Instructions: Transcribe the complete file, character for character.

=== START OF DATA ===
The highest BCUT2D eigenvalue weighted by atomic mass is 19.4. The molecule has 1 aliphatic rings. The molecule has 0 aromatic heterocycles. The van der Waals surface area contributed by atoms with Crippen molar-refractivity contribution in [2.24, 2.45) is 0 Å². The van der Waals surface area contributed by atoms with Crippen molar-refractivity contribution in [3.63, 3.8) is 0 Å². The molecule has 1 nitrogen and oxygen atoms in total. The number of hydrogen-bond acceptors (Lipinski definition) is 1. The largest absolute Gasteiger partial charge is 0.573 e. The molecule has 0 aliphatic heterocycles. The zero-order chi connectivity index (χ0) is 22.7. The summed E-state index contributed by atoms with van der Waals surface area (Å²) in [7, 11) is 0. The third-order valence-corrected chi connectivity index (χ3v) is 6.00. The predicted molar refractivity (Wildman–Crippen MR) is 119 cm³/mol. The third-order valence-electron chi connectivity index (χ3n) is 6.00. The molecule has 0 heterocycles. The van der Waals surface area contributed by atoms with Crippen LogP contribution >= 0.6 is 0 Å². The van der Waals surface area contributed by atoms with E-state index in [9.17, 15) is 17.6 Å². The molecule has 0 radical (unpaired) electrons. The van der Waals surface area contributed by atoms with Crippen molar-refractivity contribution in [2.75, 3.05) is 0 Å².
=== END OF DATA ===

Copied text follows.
The highest BCUT2D eigenvalue weighted by atomic mass is 19.4. The molecule has 1 aliphatic rings. The molecule has 0 aromatic heterocycles. The van der Waals surface area contributed by atoms with Crippen molar-refractivity contribution in [2.24, 2.45) is 0 Å². The van der Waals surface area contributed by atoms with Crippen molar-refractivity contribution in [3.63, 3.8) is 0 Å². The molecule has 1 nitrogen and oxygen atoms in total. The number of hydrogen-bond acceptors (Lipinski definition) is 1. The largest absolute Gasteiger partial charge is 0.573 e. The molecule has 0 aliphatic heterocycles. The zero-order chi connectivity index (χ0) is 22.7. The summed E-state index contributed by atoms with van der Waals surface area (Å²) in [7, 11) is 0. The third-order valence-corrected chi connectivity index (χ3v) is 6.00. The predicted molar refractivity (Wildman–Crippen MR) is 119 cm³/mol. The third-order valence-electron chi connectivity index (χ3n) is 6.00. The molecule has 0 heterocycles. The van der Waals surface area contributed by atoms with Crippen LogP contribution >= 0.6 is 0 Å². The van der Waals surface area contributed by atoms with E-state index in [9.17, 15) is 17.6 Å². The molecule has 0 radical (unpaired) electrons. The van der Waals surface area contributed by atoms with Crippen molar-refractivity contribution in [2.75, 3.05) is 0 Å².